9. edtitan77
    Posted December 2, 2012 at 6:40 pm | Permalink | Reply

    Being behind by 2 points in Ohio, which has early voting is not a position of strength. Going by their own internals Romney simply was not in any position to win at best he would end up with 267. He wasn’t in striking distance in any of the remaining states. Also on Election Night Peter Hamby reported that he seen internals from the Romney camp that showed him down by 5pts. So I wonder if these internals are even accurate.

    The Romney camp made a big mistake playing to win in the fall, with the advent of early voting and rise of stupid voters it’s best to attack, counterattack early and often. It’s also best to operate off of the least favorable electoral demographic makeup instead of being so arrogant to think the electorate will simply be what you want. Axelrod had been telegraphing what he thought the electorate would look like for months. It turned out to be the electorate that showed up. What kind of strategy is it to simply ignore or dismiss your opponent’s view of the world?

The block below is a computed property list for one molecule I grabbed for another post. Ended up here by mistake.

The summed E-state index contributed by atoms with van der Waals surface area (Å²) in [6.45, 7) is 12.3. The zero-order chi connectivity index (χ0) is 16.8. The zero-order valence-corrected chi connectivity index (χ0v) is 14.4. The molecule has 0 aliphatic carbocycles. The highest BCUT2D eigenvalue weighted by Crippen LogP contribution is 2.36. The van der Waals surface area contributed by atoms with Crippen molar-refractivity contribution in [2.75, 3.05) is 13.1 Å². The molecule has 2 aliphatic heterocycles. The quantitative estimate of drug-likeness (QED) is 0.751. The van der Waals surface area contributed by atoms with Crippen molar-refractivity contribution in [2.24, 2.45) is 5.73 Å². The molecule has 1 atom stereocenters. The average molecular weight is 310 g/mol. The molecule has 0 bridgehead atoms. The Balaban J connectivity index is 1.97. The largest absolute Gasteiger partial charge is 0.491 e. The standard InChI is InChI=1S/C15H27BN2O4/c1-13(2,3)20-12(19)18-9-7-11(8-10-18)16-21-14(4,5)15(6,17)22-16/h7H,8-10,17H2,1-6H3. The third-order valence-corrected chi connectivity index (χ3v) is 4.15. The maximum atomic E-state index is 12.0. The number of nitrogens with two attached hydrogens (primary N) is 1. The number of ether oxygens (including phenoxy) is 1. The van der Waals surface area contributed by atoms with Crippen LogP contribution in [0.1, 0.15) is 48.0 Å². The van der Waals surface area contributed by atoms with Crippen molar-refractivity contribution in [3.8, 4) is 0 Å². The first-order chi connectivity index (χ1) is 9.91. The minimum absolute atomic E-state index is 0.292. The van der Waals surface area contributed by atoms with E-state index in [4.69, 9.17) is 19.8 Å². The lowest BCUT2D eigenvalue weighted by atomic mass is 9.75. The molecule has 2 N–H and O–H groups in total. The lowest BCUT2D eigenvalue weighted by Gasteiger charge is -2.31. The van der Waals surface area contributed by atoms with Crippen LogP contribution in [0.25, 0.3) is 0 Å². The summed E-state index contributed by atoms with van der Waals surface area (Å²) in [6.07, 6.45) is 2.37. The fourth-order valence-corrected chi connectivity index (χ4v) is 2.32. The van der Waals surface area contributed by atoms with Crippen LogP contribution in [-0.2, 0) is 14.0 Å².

27 Trackbacks

  1. […] Battleground Watch says Romney relied on flawed internal polling. Others cite massive voter fraud – especially with touchscreen machines sans a paper ballot backup and still others cite anti-Mormon sentiment. […]

  2. […] Battleground Watch says Romney relied on flawed internal polling. Others cite massive voter fraud – especially with touchscreen machines sans a paper ballot backup and still others cite anti-Mormon sentiment. […]